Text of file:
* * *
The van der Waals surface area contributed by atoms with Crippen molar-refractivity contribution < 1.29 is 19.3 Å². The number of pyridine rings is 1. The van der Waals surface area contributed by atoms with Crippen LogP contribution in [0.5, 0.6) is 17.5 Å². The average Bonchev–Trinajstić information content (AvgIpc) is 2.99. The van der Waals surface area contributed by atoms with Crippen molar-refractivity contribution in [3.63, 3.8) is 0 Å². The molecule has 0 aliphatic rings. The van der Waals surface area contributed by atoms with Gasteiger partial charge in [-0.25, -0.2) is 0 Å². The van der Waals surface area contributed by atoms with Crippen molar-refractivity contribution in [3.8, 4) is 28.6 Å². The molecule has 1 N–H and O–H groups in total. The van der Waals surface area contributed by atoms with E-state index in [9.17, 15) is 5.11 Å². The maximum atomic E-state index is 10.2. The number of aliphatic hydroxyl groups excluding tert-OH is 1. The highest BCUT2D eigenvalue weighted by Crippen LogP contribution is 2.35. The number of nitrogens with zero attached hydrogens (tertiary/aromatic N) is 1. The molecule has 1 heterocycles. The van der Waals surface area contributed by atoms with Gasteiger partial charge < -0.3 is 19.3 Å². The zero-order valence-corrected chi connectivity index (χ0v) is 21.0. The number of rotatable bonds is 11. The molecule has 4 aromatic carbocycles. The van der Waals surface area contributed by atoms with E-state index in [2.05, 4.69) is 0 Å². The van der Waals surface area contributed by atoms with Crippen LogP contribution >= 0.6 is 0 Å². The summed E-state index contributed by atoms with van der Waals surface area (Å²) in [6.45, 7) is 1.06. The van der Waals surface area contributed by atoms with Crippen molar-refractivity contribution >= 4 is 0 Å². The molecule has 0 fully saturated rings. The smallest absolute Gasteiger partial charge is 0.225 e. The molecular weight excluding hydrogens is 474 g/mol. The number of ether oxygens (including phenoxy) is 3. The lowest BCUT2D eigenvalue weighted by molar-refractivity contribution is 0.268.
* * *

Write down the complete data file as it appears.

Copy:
The van der Waals surface area contributed by atoms with Crippen molar-refractivity contribution < 1.29 is 19.3 Å². The number of pyridine rings is 1. The van der Waals surface area contributed by atoms with Crippen LogP contribution in [0.5, 0.6) is 17.5 Å². The average Bonchev–Trinajstić information content (AvgIpc) is 2.99. The van der Waals surface area contributed by atoms with Crippen molar-refractivity contribution in [3.63, 3.8) is 0 Å². The molecule has 0 aliphatic rings. The van der Waals surface area contributed by atoms with Gasteiger partial charge in [-0.25, -0.2) is 0 Å². The van der Waals surface area contributed by atoms with Crippen molar-refractivity contribution in [3.8, 4) is 28.6 Å². The molecule has 1 N–H and O–H groups in total. The van der Waals surface area contributed by atoms with E-state index in [9.17, 15) is 5.11 Å². The maximum atomic E-state index is 10.2. The number of aliphatic hydroxyl groups excluding tert-OH is 1. The highest BCUT2D eigenvalue weighted by Crippen LogP contribution is 2.35. The number of nitrogens with zero attached hydrogens (tertiary/aromatic N) is 1. The molecule has 1 heterocycles. The van der Waals surface area contributed by atoms with Gasteiger partial charge < -0.3 is 19.3 Å². The zero-order valence-corrected chi connectivity index (χ0v) is 21.0. The number of rotatable bonds is 11. The molecule has 4 aromatic carbocycles. The van der Waals surface area contributed by atoms with E-state index in [2.05, 4.69) is 0 Å². The van der Waals surface area contributed by atoms with Crippen LogP contribution >= 0.6 is 0 Å². The summed E-state index contributed by atoms with van der Waals surface area (Å²) in [6.45, 7) is 1.06. The van der Waals surface area contributed by atoms with Crippen molar-refractivity contribution >= 4 is 0 Å². The molecule has 0 fully saturated rings. The smallest absolute Gasteiger partial charge is 0.225 e. The molecular weight excluding hydrogens is 474 g/mol. The number of ether oxygens (including phenoxy) is 3. The lowest BCUT2D eigenvalue weighted by molar-refractivity contribution is 0.268.